Numbers 309. Report of Brigadier General Johnson Hagood, C. S. Army, commanding Hagood’s brigade, of operations June 16-24.1
HEADQUARTERS HAGOOD’S BRIGADE, HOKE’S DIVISION, July 15, 1864.
CAPTAIN: I am instructed to report the operations of my brigade on the 16th, 17th, and 18th ultimo:
On the evening of the 15th about dark my brigade arrived at Petersburg by the Richmond and Petersburg Railroad, and I was at General Beauregard’s headquarters reporting for orders when a courier announced that the enemy had carried the defenses from Numbers 3 to Numbers 7, inclusive, and that our troops were retreating. I was ordered to move out immediately upon the City Point road and take a position to cover that approach to the city, and upon which a new defensive line could be taken. It was after dark, and being unacquainted with the country, and unable to learn much from the confused and contradictory accounts of the volunteer guides who accompanied me, I halted my command at the junction of the City Point and Prince George roads and rode forward myself to reconnoiter the country. With the aid of a map opportunely sent me by Colonel Harris, chief of engineers, I finally determined upon the line of the creek which empties into the Appomattox in rear of Numbers 1, and the west fork of which crosses the line near Numbers 15, and established my command upon it.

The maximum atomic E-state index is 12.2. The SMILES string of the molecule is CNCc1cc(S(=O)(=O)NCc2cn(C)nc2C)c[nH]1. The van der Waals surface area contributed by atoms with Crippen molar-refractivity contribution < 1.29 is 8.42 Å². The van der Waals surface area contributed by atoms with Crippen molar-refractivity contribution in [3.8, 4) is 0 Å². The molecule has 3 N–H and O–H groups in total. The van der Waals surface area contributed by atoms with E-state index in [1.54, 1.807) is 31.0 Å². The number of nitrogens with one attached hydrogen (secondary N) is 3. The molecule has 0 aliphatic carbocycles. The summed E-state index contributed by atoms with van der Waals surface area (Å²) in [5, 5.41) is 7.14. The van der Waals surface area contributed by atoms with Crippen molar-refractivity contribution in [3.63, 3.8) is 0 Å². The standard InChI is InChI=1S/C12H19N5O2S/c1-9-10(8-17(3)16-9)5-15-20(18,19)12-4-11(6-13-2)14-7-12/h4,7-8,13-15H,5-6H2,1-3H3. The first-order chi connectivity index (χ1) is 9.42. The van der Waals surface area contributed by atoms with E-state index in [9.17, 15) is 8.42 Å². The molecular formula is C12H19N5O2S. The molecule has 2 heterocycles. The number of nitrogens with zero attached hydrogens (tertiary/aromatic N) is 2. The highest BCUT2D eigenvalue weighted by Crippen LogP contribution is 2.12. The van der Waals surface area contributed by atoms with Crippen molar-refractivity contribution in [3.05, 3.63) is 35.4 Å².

General Colquitt’s brigade and the other brigades arriving shortly afterward were established in succession upon this line, General Hoke having approved the selection, and by daylight the position was partially intrenched. Colonel Tabb’s regiment, of Wise’s brigade, held the lines from Numbers 1 to Numbers 2, and was relieved by one of my regiments (Twenty-seventh South Carolina). This made by line in echelon, with the echelon thrown forward on the left. Discovering this at daylight, and that this portion of the line was completely enfiladed by the guns of the enemy established at Numbers 7, I withdrew this regiment also to the west side of the creek. The new line now held by our forces was the chord of the arc of the abandoned works. I also brought in and sent to the ordnance officer two field pieces, spiked, that had been abandoned by our troops the day before. The enemy shelled our position furiously during the day and the skirmishers were constantly engaged. They ostentatiously formed for battle several times during the day beyond musketry range, there being no artillery on our portion of the line, and about dark a feeble effort at assault was made upon my center, none getting nearer than seventy-five yards to our line. It was kept up for an hour or more, but they were kept at bay without trouble and finally retired. Captains Hopkins and Palmer and Adjutant Gelling, of the Twenty-seventh Regiment, were killed by the same shell, and several enlisted men were killed and wounded during the day. Lieutenant Allemong was wounded and has since died. I grieve to add the names of these gallant officers to the bloody record of the last two months. In this short time the best and bravest of my command have been laid beneath the soil of Virginia.